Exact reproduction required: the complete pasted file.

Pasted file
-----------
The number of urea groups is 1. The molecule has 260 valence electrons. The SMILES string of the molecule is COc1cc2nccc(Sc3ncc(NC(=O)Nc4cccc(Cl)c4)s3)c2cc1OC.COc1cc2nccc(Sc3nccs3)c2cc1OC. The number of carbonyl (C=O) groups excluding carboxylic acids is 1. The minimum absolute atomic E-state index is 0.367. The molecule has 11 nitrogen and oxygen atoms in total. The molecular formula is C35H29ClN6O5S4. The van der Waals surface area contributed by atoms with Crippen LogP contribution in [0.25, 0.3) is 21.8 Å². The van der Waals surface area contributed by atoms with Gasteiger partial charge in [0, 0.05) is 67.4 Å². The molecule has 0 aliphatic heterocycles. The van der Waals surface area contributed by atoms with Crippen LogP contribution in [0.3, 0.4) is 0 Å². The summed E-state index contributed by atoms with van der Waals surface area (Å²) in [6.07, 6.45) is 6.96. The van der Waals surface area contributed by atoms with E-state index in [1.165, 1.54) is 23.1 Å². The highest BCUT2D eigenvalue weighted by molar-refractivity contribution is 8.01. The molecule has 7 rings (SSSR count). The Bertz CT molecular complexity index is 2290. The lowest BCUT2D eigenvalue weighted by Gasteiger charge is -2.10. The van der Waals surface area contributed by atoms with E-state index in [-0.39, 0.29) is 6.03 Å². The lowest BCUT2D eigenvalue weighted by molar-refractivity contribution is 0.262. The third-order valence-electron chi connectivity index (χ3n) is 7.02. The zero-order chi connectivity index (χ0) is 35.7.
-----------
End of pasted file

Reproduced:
The number of urea groups is 1. The molecule has 260 valence electrons. The SMILES string of the molecule is COc1cc2nccc(Sc3ncc(NC(=O)Nc4cccc(Cl)c4)s3)c2cc1OC.COc1cc2nccc(Sc3nccs3)c2cc1OC. The number of carbonyl (C=O) groups excluding carboxylic acids is 1. The minimum absolute atomic E-state index is 0.367. The molecule has 11 nitrogen and oxygen atoms in total. The molecular formula is C35H29ClN6O5S4. The van der Waals surface area contributed by atoms with Crippen LogP contribution in [0.25, 0.3) is 21.8 Å². The van der Waals surface area contributed by atoms with Gasteiger partial charge in [0, 0.05) is 67.4 Å². The molecule has 0 aliphatic heterocycles. The van der Waals surface area contributed by atoms with Crippen LogP contribution in [0.3, 0.4) is 0 Å². The summed E-state index contributed by atoms with van der Waals surface area (Å²) in [6.07, 6.45) is 6.96. The van der Waals surface area contributed by atoms with E-state index in [1.165, 1.54) is 23.1 Å². The highest BCUT2D eigenvalue weighted by molar-refractivity contribution is 8.01. The molecule has 7 rings (SSSR count). The Bertz CT molecular complexity index is 2290. The lowest BCUT2D eigenvalue weighted by Gasteiger charge is -2.10. The van der Waals surface area contributed by atoms with E-state index in [-0.39, 0.29) is 6.03 Å². The lowest BCUT2D eigenvalue weighted by molar-refractivity contribution is 0.262. The third-order valence-electron chi connectivity index (χ3n) is 7.02. The zero-order chi connectivity index (χ0) is 35.7.